I have an Ortur Laser Master 2.
I have determined that it is now an essential piece of equipment that must have minimum downtime.
That lead me to purchase a new Laser module and a new Motherboard. These two items and associated parts are the lions share of the machine.
Ortur seems to be really trying to be open about issues and also seems to have pretty great customer service. And they’ve done something that I think is remarkable. They have created a Product Advisories web page.
One of these advisories is about a batch of defective motherboards. My Ortur Laser Master 2 is working perfectly but I was concerned about my spare board that I just received. They specifically said if your board failed some previous tests to look for the markings OLM-MAX-V10
Ortur Product Advisory
Samsung washer playing dead
Hear a noise from your washing machine? Call a repairman and you’ll pay them $100 just to ring your doorbell. They’ll charge you double for parts and charge you labor as well.
A lot of new washers (or dryers) cost in the $400 and up range so you’ve hit the price point where you just are prepared to buy another one. Ever wonder why Appliance guys are happy to haul your old stuff away for free? They know there really isn’t much wrong with it. They can fix it and resell it, probably to someone looking for a new washer because theirs is broke.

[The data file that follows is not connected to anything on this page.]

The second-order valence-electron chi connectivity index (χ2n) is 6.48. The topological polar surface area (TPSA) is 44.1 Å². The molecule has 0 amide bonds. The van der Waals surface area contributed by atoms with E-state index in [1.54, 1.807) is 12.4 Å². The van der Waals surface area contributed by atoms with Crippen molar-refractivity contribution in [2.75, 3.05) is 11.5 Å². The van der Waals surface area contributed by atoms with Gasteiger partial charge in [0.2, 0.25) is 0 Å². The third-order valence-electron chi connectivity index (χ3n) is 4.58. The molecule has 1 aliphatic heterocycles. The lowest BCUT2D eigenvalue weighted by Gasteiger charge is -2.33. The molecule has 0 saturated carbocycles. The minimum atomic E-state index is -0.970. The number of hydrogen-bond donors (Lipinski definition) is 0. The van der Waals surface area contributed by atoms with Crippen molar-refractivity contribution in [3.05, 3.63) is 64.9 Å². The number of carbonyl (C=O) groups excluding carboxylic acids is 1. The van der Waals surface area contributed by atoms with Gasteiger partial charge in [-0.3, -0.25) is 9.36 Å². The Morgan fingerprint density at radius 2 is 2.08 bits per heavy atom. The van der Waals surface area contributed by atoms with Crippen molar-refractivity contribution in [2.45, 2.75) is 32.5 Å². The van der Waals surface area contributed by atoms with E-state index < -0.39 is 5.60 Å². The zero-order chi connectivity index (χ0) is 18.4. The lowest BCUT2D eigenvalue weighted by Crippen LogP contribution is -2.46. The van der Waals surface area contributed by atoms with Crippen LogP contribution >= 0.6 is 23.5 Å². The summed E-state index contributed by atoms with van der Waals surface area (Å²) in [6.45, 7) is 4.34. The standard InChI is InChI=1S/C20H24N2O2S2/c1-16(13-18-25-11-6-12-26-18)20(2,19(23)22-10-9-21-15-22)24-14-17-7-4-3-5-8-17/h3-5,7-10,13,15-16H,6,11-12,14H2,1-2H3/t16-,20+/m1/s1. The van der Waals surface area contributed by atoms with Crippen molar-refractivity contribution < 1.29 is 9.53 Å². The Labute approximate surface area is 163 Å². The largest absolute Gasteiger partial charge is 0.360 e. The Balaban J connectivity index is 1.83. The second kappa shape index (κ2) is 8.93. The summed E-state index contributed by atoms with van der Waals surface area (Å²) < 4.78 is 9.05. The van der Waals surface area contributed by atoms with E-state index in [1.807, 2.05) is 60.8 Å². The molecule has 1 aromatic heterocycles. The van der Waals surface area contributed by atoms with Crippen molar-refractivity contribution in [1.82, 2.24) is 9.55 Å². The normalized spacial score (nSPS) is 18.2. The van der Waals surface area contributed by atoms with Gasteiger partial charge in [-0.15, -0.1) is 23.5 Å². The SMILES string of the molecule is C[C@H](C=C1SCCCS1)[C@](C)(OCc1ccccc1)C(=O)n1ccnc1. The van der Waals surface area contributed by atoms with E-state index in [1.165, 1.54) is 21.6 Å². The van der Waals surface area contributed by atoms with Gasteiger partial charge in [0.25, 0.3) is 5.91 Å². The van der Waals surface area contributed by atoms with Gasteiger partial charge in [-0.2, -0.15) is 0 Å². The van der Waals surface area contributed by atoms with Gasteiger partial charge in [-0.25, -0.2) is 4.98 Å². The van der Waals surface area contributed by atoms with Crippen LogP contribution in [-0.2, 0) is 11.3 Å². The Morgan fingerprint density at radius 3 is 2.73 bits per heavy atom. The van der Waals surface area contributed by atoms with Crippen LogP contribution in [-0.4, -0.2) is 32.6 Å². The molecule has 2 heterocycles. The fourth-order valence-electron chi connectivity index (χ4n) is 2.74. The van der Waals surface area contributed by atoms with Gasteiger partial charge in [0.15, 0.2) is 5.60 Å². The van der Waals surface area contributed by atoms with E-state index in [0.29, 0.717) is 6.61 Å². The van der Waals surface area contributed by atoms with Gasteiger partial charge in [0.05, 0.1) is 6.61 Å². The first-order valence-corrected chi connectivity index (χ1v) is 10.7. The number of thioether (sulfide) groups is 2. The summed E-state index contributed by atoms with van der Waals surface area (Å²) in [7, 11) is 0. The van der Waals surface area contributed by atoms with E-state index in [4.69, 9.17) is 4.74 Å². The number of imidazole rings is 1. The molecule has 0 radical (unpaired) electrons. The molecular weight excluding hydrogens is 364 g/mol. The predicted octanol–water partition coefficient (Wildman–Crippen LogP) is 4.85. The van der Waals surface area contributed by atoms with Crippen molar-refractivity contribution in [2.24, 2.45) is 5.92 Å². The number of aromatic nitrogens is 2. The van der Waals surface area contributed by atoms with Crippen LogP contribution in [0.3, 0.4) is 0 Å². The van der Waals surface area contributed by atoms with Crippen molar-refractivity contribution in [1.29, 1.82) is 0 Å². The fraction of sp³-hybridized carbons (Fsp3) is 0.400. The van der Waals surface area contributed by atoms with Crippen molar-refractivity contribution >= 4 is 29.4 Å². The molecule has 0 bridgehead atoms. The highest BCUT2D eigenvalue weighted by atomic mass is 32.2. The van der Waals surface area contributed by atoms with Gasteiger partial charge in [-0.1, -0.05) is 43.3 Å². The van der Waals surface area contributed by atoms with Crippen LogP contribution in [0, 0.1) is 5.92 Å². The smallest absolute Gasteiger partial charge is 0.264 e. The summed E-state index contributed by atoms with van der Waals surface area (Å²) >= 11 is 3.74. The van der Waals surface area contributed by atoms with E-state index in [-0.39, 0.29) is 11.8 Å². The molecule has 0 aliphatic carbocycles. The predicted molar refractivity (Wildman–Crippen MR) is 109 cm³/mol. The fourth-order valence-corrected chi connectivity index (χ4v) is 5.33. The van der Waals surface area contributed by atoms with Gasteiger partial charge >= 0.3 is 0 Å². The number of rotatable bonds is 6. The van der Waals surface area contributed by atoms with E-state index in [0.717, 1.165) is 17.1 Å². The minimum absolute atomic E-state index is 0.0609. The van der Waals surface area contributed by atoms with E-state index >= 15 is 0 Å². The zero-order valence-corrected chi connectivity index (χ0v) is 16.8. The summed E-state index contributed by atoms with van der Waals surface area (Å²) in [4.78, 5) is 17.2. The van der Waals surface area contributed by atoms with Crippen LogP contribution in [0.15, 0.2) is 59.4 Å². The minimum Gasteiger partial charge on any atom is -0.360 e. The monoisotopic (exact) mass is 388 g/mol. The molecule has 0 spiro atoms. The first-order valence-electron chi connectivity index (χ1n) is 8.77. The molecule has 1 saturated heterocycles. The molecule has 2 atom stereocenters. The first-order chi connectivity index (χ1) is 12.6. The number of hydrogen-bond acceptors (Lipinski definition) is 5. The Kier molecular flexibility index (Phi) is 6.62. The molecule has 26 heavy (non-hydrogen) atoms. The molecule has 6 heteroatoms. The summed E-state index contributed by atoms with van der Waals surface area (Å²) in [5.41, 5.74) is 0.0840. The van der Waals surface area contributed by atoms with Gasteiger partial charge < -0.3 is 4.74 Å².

I am NOT knocking appliance repair people. That’s just how it is. That has been the system for years. But the new system is FIX IT YOURSELF. Everything that has ever broken has a YouTube video attached to it.
But now a lot of manufacturers are responding to that by not selling spare parts and not publishing manuals. That’s wrong, and many states are enacting legislation to stop them from doing such things. The premise is, that once I buy it, it is mine and I can fix it, destroy it, paint pink unicorns on it…….IF I WANT TO. And they can’t, or rather shouldn’t be able to stop that.
So my girlfriend has a Samsung washing machine and it started sounding like a tire mechanic was laying down on an impact wrench when the spin cycle started. A real ratcheting sound.
OMTech K40 Laser
The Chinese laser often referred to as the K40 (40 watt) is an entry level CO2 laser at a magnificent price point. They can be had for around $350 to $450 dollars depending on where you get them and how you get them configured.
I got mine from a place called OMTech for about $420. It is also were well configured and has many upgrades already included.
Right out of the chute these things engrave and cut well although the 40 in K40 seems to be a bit of a gimmick. A lot of the included laser tubes are actually 30 to 35 watts. It’s really not enough to kick a fuss up over. It’s just the way it is. So that kicks off the upgrade discussion. You can buy larger and more powerful laser tubes.